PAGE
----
What is fascinating is that he sees huge change in the church over the coming decades. I believe that he recognises that these changes will be profound and, for many, unsettling. Not only does he recognise that this is coming but also he is prepared to say it.

He also sees that the small group system, cell groups, will end up at the heart of the church of the future. I totally agree with Rowan on this. He understands that these small groups become the heart of community and the heart of mission. He also touches on the large scale celebration that also encourages and envisions people.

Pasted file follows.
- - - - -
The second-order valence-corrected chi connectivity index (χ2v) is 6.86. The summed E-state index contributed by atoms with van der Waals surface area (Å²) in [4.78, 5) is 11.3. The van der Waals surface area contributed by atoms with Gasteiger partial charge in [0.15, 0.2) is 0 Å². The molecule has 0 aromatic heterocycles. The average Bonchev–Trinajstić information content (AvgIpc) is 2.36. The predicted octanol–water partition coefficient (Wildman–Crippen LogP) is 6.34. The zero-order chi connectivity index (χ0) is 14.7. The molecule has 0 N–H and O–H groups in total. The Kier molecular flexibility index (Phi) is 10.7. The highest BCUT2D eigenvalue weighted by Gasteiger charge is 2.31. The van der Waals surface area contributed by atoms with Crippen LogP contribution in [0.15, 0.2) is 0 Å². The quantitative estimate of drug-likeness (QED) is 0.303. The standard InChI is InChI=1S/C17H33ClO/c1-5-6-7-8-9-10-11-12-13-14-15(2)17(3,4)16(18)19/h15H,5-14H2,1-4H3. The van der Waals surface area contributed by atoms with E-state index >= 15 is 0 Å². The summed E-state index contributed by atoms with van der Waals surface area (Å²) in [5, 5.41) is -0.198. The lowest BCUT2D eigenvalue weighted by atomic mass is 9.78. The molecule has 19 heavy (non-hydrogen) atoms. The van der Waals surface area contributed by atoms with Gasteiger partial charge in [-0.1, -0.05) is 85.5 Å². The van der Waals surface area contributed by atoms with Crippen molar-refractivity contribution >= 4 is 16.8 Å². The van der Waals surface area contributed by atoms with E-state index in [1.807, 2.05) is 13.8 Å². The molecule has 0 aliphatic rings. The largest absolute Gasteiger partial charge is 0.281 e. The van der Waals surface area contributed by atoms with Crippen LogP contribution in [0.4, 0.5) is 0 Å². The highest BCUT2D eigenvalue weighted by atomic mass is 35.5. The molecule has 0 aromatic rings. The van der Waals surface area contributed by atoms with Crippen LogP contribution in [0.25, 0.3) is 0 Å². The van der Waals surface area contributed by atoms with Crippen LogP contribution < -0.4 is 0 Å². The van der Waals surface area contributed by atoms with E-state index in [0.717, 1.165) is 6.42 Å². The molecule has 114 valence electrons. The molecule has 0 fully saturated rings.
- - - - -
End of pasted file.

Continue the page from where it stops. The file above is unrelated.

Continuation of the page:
Springfield Church, as part of the Church of England, will be part of this changed landscape. Our role is that as the Church of England changes to change as well. To push forward into new ways of mission, to never be satisfied (not with moans and groans) because Jesus is leading us to always want more. Because we recognise that we want to invite people into the “assembly of God’s friends”. I have often jokingly said that we are at the “bleeding edge” of Church. We were set up to take risks for God. That can mean that it can sometimes be painful. But I was very encouraged that ++Rowan sees that churches like Springfield are necessary and welcomed by the Church of England. I hope that we continue to play our full part in encouraging and learning from others inside and outside the church.


2 comments on “Changing how we perceive church

  1. Beth Foley
    September 14, 2011 at 12:34 pm #